The GM-8 mount at a retail price of $1700 is worth every penny of its asking price. If your OTA weighs up to 30 pounds, it is well worth consideration. It provides excellent, solid support for the telescope, is extremely easy to use, and does not create any problems of it own to tend to. All in all, it seems to vanish, or allow the OTA, the real star of the show, to show its stuff. It provides support that is synergistic that allows performance that transcends that of the OTA's ability alone.
The GM-8 combined with any medium sized high quality optical system provides a system that simply cannot be beat for performance in regard to portability. It comes highly recommended. Like any high performance astronomical equipment today, it comes at a price and can take up to 6 months to acquire - but the price and wait are well worth every cent.
R.A. / DEC. AXIS
The GM-8 is made of all machined aluminum and stainless steel and black anodized. All of the hardware is made of stainless steel. The mount utilizes dual axis aluminum worm gear tracking with stainless steal bearings. Each axis has 160 oz/in stepper motors. The GM-8 has variable slip clutches on both axes and has a one knob design.
The head unit is made of 1.250" diameter aluminum shafts and has a fully locking, unique tangent arm design altitude adjustment between 0-64 degrees. The altitude adjustment has a large knob for easy alignment. The equatorial head's weight is 21 lbs.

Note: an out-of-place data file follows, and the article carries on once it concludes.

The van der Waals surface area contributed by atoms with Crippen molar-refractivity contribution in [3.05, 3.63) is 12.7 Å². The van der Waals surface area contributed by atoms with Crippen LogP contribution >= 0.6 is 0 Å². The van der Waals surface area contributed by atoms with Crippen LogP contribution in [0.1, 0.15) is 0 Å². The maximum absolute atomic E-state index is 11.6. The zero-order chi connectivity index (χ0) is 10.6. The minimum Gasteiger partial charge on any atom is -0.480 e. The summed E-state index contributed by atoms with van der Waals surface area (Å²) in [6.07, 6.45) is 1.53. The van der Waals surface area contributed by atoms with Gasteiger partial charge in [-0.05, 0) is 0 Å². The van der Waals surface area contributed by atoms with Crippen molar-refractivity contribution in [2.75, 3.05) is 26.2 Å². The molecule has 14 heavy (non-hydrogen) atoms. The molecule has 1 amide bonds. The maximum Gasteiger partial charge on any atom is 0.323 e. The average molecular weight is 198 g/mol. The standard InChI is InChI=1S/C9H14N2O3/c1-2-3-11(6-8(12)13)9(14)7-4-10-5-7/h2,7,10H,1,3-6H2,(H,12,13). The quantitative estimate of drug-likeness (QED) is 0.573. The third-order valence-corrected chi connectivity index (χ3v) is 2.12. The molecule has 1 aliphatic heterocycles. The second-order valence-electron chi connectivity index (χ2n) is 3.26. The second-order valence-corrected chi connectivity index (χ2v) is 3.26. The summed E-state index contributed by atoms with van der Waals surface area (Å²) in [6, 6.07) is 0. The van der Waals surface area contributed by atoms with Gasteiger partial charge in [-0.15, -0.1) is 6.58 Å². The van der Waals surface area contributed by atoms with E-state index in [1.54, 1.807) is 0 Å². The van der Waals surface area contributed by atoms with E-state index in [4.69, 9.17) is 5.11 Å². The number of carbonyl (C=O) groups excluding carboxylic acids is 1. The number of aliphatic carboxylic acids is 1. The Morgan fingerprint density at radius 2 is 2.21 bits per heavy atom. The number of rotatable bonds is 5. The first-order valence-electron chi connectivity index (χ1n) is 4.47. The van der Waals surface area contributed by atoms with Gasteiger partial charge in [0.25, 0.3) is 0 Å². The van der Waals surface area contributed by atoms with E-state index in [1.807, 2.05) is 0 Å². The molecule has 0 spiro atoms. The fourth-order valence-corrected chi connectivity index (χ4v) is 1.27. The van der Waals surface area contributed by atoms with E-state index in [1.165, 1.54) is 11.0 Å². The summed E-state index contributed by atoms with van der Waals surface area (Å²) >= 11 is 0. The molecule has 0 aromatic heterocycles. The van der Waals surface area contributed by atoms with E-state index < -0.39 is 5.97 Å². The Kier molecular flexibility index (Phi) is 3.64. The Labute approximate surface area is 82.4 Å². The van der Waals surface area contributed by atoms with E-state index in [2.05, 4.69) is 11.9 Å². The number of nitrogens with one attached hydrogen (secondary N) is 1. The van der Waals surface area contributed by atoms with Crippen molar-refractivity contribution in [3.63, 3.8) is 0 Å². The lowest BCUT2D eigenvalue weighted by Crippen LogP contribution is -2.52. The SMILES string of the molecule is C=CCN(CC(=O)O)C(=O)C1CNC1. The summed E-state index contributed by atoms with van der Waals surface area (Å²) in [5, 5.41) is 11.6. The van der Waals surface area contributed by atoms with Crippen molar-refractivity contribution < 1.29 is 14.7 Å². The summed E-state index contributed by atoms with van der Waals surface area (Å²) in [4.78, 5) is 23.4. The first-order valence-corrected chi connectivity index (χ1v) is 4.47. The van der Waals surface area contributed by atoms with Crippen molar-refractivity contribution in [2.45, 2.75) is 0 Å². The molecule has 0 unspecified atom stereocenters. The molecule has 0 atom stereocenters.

The mount has 3.500" diameter laser engraved setting circles in 6 minute R.A. / 2 degrees DEC. The telescopes are attached to the mount via a dovetail saddle-plate that allows for the interchanging of any tube assembly.
The fat stainless steel weight shaft has a safety knob and is removable from the mount. The GM-8 comes with a 7 lb counterweight., but I use an 11 lb weight. There is also a 21 pound counterweights available. The mount also has a axis polar scope, which works in
Northern and Southern hemisphere. Keep in mind that the polar scope is optional.
The instrument weight capacity is conservatively rated at 30 lbs.
The tripod is all black anodized machined aluminum. The tripod height is adjustable from 27" - 43" and folds up for easy transporting. The tripod weight is 15 lbs.
The GM-8 also has a dual axis electronics for tracking. The hand control box has diamond pattern push buttons and R.A. and DEC. reversing switches. The Control Box also has a panel dimmer.
There is three guiding rates; 30%, 50% and 2x sidereal rate and three setting rates; 4x, 8x, 16x sidereal rate and super fast 32x HST (high speed transfer) for fairly quick slewing across the sky. The electronics also has 4 quartz tracking rates: sidereal, solar, lunar, king.
The mount also has Periodic Error Correction (PEC) for very accurate tracking and programmable DEC Backlash Compensation (TVC). The mount works off any 12 volt DC battery it is rated at 500ma power use. The control panel is tiltable for easy access.